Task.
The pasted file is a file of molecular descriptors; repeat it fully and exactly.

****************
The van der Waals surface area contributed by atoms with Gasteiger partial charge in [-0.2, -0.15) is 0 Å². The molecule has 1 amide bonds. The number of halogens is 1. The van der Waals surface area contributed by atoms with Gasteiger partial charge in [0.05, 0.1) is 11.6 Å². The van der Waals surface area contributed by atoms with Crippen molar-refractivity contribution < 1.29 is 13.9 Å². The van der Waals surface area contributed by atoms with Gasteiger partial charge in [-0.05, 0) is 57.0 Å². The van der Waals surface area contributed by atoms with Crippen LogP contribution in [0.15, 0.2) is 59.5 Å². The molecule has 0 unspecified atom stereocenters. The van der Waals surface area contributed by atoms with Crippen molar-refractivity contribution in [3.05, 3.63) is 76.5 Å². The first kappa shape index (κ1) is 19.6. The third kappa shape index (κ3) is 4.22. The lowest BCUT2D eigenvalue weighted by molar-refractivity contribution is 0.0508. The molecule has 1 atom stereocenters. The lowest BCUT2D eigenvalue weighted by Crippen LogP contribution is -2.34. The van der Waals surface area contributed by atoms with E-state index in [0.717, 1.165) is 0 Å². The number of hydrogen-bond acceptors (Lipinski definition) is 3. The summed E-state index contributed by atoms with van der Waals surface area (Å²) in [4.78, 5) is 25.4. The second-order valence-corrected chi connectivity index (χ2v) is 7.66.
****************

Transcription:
The van der Waals surface area contributed by atoms with Gasteiger partial charge in [-0.2, -0.15) is 0 Å². The molecule has 1 amide bonds. The number of halogens is 1. The van der Waals surface area contributed by atoms with Gasteiger partial charge in [0.05, 0.1) is 11.6 Å². The van der Waals surface area contributed by atoms with Crippen molar-refractivity contribution < 1.29 is 13.9 Å². The van der Waals surface area contributed by atoms with Gasteiger partial charge in [-0.05, 0) is 57.0 Å². The van der Waals surface area contributed by atoms with Crippen LogP contribution in [0.15, 0.2) is 59.5 Å². The molecule has 0 unspecified atom stereocenters. The van der Waals surface area contributed by atoms with Crippen molar-refractivity contribution in [3.05, 3.63) is 76.5 Å². The first kappa shape index (κ1) is 19.6. The third kappa shape index (κ3) is 4.22. The lowest BCUT2D eigenvalue weighted by molar-refractivity contribution is 0.0508. The molecule has 1 atom stereocenters. The lowest BCUT2D eigenvalue weighted by Crippen LogP contribution is -2.34. The van der Waals surface area contributed by atoms with E-state index in [0.717, 1.165) is 0 Å². The number of hydrogen-bond acceptors (Lipinski definition) is 3. The summed E-state index contributed by atoms with van der Waals surface area (Å²) in [4.78, 5) is 25.4. The second-order valence-corrected chi connectivity index (χ2v) is 7.66.